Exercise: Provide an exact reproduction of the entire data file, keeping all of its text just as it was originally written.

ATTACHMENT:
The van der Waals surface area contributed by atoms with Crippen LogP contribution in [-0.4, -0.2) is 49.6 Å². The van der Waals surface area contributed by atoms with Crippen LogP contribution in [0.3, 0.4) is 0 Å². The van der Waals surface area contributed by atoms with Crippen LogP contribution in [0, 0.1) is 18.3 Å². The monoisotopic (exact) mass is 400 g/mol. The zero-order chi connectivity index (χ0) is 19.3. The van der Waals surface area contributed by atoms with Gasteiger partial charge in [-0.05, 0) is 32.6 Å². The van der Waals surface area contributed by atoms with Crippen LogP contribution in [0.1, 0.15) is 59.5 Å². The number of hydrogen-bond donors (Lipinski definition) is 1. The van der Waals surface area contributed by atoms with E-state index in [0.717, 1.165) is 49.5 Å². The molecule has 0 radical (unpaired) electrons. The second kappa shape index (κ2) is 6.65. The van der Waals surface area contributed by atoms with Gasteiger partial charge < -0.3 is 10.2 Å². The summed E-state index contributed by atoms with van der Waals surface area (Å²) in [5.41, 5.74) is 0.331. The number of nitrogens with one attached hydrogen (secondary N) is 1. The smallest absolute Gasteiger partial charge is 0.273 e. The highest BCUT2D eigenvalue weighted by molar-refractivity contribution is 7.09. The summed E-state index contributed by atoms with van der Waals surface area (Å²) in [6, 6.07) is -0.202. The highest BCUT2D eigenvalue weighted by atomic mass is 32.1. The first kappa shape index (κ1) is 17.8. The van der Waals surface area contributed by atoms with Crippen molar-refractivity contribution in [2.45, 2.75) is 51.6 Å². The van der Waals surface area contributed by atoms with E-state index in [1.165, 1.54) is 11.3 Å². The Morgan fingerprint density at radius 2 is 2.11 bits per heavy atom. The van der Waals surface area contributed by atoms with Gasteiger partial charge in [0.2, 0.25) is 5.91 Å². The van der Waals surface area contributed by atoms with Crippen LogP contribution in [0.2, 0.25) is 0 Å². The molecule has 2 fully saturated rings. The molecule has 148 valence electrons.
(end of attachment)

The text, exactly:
The van der Waals surface area contributed by atoms with Crippen LogP contribution in [-0.4, -0.2) is 49.6 Å². The van der Waals surface area contributed by atoms with Crippen LogP contribution in [0.3, 0.4) is 0 Å². The van der Waals surface area contributed by atoms with Crippen LogP contribution in [0, 0.1) is 18.3 Å². The monoisotopic (exact) mass is 400 g/mol. The zero-order chi connectivity index (χ0) is 19.3. The van der Waals surface area contributed by atoms with Gasteiger partial charge in [-0.05, 0) is 32.6 Å². The van der Waals surface area contributed by atoms with Crippen LogP contribution in [0.1, 0.15) is 59.5 Å². The number of hydrogen-bond donors (Lipinski definition) is 1. The van der Waals surface area contributed by atoms with E-state index in [0.717, 1.165) is 49.5 Å². The molecule has 0 radical (unpaired) electrons. The second kappa shape index (κ2) is 6.65. The van der Waals surface area contributed by atoms with Gasteiger partial charge < -0.3 is 10.2 Å². The summed E-state index contributed by atoms with van der Waals surface area (Å²) in [5.41, 5.74) is 0.331. The number of nitrogens with one attached hydrogen (secondary N) is 1. The smallest absolute Gasteiger partial charge is 0.273 e. The highest BCUT2D eigenvalue weighted by molar-refractivity contribution is 7.09. The summed E-state index contributed by atoms with van der Waals surface area (Å²) in [6, 6.07) is -0.202. The highest BCUT2D eigenvalue weighted by atomic mass is 32.1. The first kappa shape index (κ1) is 17.8. The van der Waals surface area contributed by atoms with Crippen molar-refractivity contribution in [2.45, 2.75) is 51.6 Å². The van der Waals surface area contributed by atoms with E-state index in [1.165, 1.54) is 11.3 Å². The Morgan fingerprint density at radius 2 is 2.11 bits per heavy atom. The van der Waals surface area contributed by atoms with Gasteiger partial charge in [0.2, 0.25) is 5.91 Å². The van der Waals surface area contributed by atoms with Crippen LogP contribution in [0.2, 0.25) is 0 Å². The molecule has 2 fully saturated rings. The molecule has 148 valence electrons.